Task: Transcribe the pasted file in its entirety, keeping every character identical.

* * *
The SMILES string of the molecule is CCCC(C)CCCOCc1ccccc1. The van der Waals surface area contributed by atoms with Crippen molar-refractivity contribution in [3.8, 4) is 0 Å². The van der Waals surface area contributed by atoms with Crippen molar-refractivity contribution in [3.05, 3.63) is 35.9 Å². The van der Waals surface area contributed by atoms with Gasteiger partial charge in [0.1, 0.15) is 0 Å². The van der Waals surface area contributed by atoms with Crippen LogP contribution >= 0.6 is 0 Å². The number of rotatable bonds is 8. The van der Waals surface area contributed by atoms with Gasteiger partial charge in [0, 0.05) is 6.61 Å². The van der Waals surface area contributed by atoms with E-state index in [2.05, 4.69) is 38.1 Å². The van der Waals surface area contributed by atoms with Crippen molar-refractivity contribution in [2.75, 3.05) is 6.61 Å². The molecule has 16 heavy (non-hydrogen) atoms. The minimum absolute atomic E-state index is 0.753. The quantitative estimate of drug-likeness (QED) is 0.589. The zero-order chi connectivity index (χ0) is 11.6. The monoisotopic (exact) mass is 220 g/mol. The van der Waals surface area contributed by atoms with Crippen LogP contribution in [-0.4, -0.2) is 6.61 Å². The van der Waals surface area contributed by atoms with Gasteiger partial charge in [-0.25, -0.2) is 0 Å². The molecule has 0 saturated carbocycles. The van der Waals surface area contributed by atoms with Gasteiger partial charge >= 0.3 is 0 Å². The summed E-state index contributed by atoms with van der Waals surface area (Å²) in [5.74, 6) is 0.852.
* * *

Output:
The SMILES string of the molecule is CCCC(C)CCCOCc1ccccc1. The van der Waals surface area contributed by atoms with Crippen molar-refractivity contribution in [3.8, 4) is 0 Å². The van der Waals surface area contributed by atoms with Crippen molar-refractivity contribution in [3.05, 3.63) is 35.9 Å². The van der Waals surface area contributed by atoms with Gasteiger partial charge in [0.1, 0.15) is 0 Å². The van der Waals surface area contributed by atoms with Crippen LogP contribution >= 0.6 is 0 Å². The number of rotatable bonds is 8. The van der Waals surface area contributed by atoms with Gasteiger partial charge in [0, 0.05) is 6.61 Å². The van der Waals surface area contributed by atoms with E-state index in [2.05, 4.69) is 38.1 Å². The van der Waals surface area contributed by atoms with Crippen molar-refractivity contribution in [2.75, 3.05) is 6.61 Å². The molecule has 16 heavy (non-hydrogen) atoms. The minimum absolute atomic E-state index is 0.753. The quantitative estimate of drug-likeness (QED) is 0.589. The zero-order chi connectivity index (χ0) is 11.6. The monoisotopic (exact) mass is 220 g/mol. The van der Waals surface area contributed by atoms with Crippen LogP contribution in [-0.4, -0.2) is 6.61 Å². The van der Waals surface area contributed by atoms with Gasteiger partial charge in [-0.25, -0.2) is 0 Å². The molecule has 0 saturated carbocycles. The van der Waals surface area contributed by atoms with Gasteiger partial charge >= 0.3 is 0 Å². The summed E-state index contributed by atoms with van der Waals surface area (Å²) in [5.74, 6) is 0.852.